Why is Helen Stoner concerned that Sherlock Holmes won't take her case?

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Helen Stoner is afraid Sherlock Holmes will refuse to help her because she does not have enough money to pay his fee. She tells him:

Oh, sir, do you not think that you could help me, too, and at least throw a little light through the dense darkness which surrounds me? At present it is out of my power to reward you for your services, but in a month or six weeks I shall be married, with the control of my own income, and then at least you shall not find me ungrateful.”

Her stepfather Dr. Roylott controls her capital and her income, but according to the terms of her deceased mother's will, Roylott will have to pay her one-third of the income from her mother's estate every year when she gets married. Holmes will later do some research and learn that this will amount to about 250 pounds a year. And it turns out that Roylott is trying to murder Helen in order to avoid having to pay her that sum of money. Holmes establishes that Roylott murdered Helen's sister Julia two years earlier for the same motive: Julia was engaged to be married and would have been legally entitled to a payment of about 250 pounds a year. Roylott has gotten himself into financial difficulties and would be virtually destitute if he had to pay either of his stepdaughters that much money out of his dwindling income.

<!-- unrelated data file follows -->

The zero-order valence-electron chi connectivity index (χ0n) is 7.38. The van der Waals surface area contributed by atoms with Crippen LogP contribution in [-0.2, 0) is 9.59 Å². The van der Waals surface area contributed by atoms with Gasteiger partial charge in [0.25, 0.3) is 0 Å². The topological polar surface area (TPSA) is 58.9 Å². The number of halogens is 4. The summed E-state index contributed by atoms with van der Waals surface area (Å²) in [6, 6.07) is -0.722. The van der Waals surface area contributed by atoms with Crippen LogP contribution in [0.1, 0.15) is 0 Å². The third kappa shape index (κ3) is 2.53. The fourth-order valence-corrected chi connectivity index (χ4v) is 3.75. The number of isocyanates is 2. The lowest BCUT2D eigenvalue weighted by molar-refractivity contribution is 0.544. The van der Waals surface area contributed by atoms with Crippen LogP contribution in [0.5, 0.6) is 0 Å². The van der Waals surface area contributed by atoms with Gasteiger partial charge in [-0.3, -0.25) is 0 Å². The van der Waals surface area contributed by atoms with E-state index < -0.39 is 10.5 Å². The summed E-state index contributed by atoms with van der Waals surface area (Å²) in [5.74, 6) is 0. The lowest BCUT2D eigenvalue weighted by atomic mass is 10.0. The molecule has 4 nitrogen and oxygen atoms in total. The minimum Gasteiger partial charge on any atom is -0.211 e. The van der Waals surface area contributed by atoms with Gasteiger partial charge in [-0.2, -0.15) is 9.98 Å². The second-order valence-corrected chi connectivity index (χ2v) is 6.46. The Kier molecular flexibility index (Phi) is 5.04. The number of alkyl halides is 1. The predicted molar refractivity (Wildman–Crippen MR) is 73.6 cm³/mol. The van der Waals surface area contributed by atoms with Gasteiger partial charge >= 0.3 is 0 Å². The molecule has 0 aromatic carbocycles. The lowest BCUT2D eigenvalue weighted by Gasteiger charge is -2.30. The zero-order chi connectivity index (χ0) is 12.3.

But Holmes takes Helen's case out of sympathy for the terrified girl. He is also intrigued by the unusual nature of the case. The story is what is called a "locked room murder mystery." Assuming that Helen's sister Julia was murdered, how could the perpetrator have managed it when the girl was sleeping in a room with the door locked and the window-shutters tightly closed and bolted? 

Sir Arthur Conan Doyle wrote four Sherlock Holmes novels and fifty-six Sherlock Holmes short stories. He established that his detective would take cases on a pro bono basis because this would enable the author to deal with a wider variety of characters, plots, and settings than would have been the case if Holmes only worked for the affluent class of people who could afford to pay his fee. It enabled Conan Doyle to continue to be creative and extremely popular on both sides of the Atlantic. This unusual altruistic attitude of the great detective can be observed in two of the most popular Sherlock Holmes stories: "The Adventure of the Speckled Band" and "The Red-Headed League." Dr. Watson, who is the narrator of most of the stories, frequently explains that Holmes only takes cases that interest him. The detective has become so sought after that he no longer needs to be concerned about money. In one story, "The Adventure of the Priory School," Holmes' client, a wealthy English nobleman, writes him a check for six thousand pounds, which would be equivalent in purchasing power to millions of today's American dollars. Early in "The Adventure of the Speckled Band" Dr. Watson states:

...working as he did rather for the love of his art than for the acquirement of wealth, he refused to associate himself with any investigation which did not tend towards the unusual, and even the fantastic. 

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